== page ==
In a further embodiment of the invention, crystals exhibiting magnetism can be grown within the fibers. In general, these crystals will be developed by subjecting the glass fibers to temperatures somewhat above the annealing point of the glass, e.g., about 650 neutral atmosphere or in forming gas or other reducing environment. It is possible to cause the growth of crystals in the fibers as the fiber is being drawn from the melt by maintaining the fiber in the proper atmosphere and range of temperatures before being cooled to room temperature. Commonly, however, the glass fibers are cooled to room temperature and then are exposed to temperatures within about 650 growth of crystals in situ. The crystals develop within the interior portion of the fibers but the surface thereof remains amorphous. Because this glassy surface layer has a lower coefficient of thermal expansion than the crystallized interior portion, compressive stresses are set up therein which can lead to an improvement in the overall mechanical strength of the fibers.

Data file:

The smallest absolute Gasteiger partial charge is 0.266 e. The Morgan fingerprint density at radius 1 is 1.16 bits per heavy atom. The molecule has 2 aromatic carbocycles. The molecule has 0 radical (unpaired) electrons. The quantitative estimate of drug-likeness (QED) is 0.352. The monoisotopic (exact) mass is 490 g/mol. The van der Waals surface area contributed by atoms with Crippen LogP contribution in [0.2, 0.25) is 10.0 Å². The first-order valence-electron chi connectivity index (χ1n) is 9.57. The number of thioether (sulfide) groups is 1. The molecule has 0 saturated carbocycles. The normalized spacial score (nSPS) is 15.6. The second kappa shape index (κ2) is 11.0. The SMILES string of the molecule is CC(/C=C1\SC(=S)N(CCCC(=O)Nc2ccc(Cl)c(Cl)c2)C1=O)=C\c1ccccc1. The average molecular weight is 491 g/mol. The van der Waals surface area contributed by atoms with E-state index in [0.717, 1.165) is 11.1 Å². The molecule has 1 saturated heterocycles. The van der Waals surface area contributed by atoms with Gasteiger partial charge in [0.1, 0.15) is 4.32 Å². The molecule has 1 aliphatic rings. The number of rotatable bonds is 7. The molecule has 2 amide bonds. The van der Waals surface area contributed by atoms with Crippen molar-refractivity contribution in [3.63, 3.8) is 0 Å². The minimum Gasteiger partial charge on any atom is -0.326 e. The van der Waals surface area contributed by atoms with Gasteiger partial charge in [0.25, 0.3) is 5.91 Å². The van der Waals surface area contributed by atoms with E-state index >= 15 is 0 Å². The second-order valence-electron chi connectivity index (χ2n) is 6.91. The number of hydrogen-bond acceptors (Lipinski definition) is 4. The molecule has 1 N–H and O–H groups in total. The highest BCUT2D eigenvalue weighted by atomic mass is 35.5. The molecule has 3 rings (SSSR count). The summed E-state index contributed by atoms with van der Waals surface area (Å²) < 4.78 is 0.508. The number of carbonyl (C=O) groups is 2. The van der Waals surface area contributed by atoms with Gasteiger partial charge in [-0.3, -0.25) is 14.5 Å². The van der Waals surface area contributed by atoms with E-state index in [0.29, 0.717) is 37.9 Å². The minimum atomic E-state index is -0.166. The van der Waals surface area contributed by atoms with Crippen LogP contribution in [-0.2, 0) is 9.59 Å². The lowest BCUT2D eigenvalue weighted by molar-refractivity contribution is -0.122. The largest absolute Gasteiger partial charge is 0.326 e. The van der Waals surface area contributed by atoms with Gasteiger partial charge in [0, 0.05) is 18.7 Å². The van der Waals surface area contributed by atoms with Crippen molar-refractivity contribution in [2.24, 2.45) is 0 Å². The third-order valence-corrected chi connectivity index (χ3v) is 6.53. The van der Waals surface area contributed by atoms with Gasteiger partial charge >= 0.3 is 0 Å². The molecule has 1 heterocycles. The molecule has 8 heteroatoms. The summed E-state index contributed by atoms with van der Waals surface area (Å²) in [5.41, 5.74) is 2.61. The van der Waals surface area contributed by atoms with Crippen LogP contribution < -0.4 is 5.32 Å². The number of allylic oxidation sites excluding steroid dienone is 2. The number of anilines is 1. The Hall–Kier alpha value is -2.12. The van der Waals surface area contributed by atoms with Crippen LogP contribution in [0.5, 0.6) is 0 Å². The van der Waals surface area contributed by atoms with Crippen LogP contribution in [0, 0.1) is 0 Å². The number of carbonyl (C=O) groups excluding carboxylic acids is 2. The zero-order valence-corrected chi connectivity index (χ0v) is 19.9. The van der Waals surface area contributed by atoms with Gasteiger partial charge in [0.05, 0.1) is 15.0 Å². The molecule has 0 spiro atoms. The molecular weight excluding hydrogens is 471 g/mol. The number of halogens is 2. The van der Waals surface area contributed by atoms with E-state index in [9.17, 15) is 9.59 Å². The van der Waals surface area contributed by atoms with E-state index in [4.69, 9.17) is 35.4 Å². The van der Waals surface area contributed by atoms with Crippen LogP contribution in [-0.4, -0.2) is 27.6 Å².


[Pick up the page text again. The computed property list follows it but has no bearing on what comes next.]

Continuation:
In the preferred practice, an exposure time of about 1-4 hours is employed to grow magnetic crystals, e.g., magnetite (Fe.sub.3 O.sub.4) and/or ulvospinel (Fe.sub.2 TiO.sub.2) and/or some form of a solid solution involving magnetite and ulvospinel. The presence of the magnetic crystals can facilitate orientation of the fibers within a matrix material such as a portland cement. The amount of crystallization in the interior portion of the fibers is normally quite high, i.e., more than about 50% by volume. Crystallization periods longer than four hours do not deleteriously affect the fibers, but such are not necessary since essentially complete crystallization will be secured within four hours. Exposure temperatures much in excess of 900 coarse-grained crystals of pyroxenes can develop. Crystal growth at temperatures much below about 650 relatively impractical.